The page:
Epizootic hemorrhagic disease is the most common ailment among whitetail deer. It’s transmitted by biting midges and typically kills the host within a week. In the final days of an infected deer’s life, they’ll experience high fever, ulcers, difficulty breathing, loss of awareness, and swelling in the head, neck, tongue, and eyes. Those uncomfortable symptoms explain why EHD-afflicted deer often seek out water and shade before death.
It’s a lack of water that promotes EHD, though. The biting midges that pass on EHD thrive along waterways that have long, mud shorelines, which is most common during drought. In extreme cases, EHD has wiped out 90% of some deer herds. But, since this is a naturally occurring event, deer numbers usually bounce back with proper management.
If you needed all of that explained to you, then consider yourself lucky. EHD entered the vernacular for most whitetailers in 2012 and has remained a prominent concern ever since. EHD happens every year to varying degrees, and 2020 has been no exception. Here’s how different regions have fared.
You can read our 2019 regional EHD report here.
Historically, this part of the country doesn’t see much of the disease because of cooler temps and a lack of droughts. Last year there were no reported outbreaks in the region.
But in true 2020 fashion, the area hasn’t been so fortunate this summer. For the first time in nearly a decade, New York has had “several” whitetails die from EHD. It appears that the virus has been limited to just a couple counties, but officials are monitoring the state’s herd for more cases.
“Sightings of sick or dying deer should be reported to the nearest DEC Regional Office or to an Environmental Conservation Police Officer,” the New York State Department of Environmental Conservation said in a September 4 press release. “The Department of Agriculture and Markets has alerted deer farmers and veterinarians throughout the state to be aware of the disease and to report suspicious cases.”
Although 2019 was a mild year for EHD, the Midwest had it as bad as anybody last year. There were reports of minor outbreaks in Indiana, Iowa, and Illinois last summer, but Missouri saw the worst of it.
This year has been easier on the region. So far, the only confirmed reports are out of northwestern Ohio and southeastern Indiana. With no extended periods of unseasonably hot weather in the forecast, most of the Midwest should escape EHD season with hardly any losses.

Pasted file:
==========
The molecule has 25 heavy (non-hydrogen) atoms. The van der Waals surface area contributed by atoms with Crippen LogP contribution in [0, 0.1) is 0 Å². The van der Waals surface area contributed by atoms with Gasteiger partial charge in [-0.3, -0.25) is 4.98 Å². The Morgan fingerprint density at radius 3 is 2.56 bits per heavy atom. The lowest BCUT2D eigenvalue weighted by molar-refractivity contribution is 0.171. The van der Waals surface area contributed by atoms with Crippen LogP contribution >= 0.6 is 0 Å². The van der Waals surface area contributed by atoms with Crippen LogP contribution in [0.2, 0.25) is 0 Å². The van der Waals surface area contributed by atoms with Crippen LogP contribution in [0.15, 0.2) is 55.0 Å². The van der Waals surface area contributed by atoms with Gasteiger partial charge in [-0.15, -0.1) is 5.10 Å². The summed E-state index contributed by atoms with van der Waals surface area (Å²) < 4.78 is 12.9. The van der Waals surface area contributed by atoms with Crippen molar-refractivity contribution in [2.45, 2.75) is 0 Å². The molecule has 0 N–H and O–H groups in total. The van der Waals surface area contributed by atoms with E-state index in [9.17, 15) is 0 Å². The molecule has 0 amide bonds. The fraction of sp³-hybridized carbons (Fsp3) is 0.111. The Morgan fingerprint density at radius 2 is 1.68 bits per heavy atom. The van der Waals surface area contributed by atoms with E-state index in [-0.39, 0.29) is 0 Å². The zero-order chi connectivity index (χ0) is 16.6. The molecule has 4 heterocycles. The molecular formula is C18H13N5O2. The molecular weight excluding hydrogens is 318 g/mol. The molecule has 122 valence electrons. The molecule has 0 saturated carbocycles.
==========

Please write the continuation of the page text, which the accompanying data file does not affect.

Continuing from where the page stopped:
“We are having a small scale outbreak in a limited portion of Franklin County,” said Joe Caudell, assistant director of the Indiana Department of Natural Resources Division of Fish and Wildlife. “We were able to test one of those deer and it was positive. This appears to be a localized outbreak similar to what we could get almost any year.”
The South experiences some amount of EHD die-offs every year. Last summer was particularly hard on Kentucky and Tennessee. This year there have been few to no reports from the entire region.
Rumors have circulated on social media that Oklahoma, Arkansas, and Kentucky have had a few outbreaks, but there have been none confirmed. Usually case numbers spike as hunters hit the field and discover dead deer, but with whitetail seasons in the South being open for almost three weeks, agencies are optimistic that they’ve made it through 2020 without that virus.
The Dakotas, Nebraska, Kansas, and the eastern portions of Wyoming and Montana saw massive die-offs from EHD over the last decade, as well as winterkill that also took down antelope and mule deer. This part of the country could use a respite.
Eastern South Dakota and Eastern Montana have had very localized EHD outbreaks this year. It’s nothing like what the West experienced in 2012 or 2016, though. Forecasts look favorable for the region, but arid parts of Montana and Wyoming aren’t out of the woods quite yet.
2020 EHD Summary
The majority of the country has avoided EHD thus far in 2020. A few minor die-offs occurred, but nothing on a scale that should affect deer hunting or deer management. With frost on the way for the northern part of the whitetail’s range, most hunters can put this disease behind them until next summer.
Feature image via Purdue University.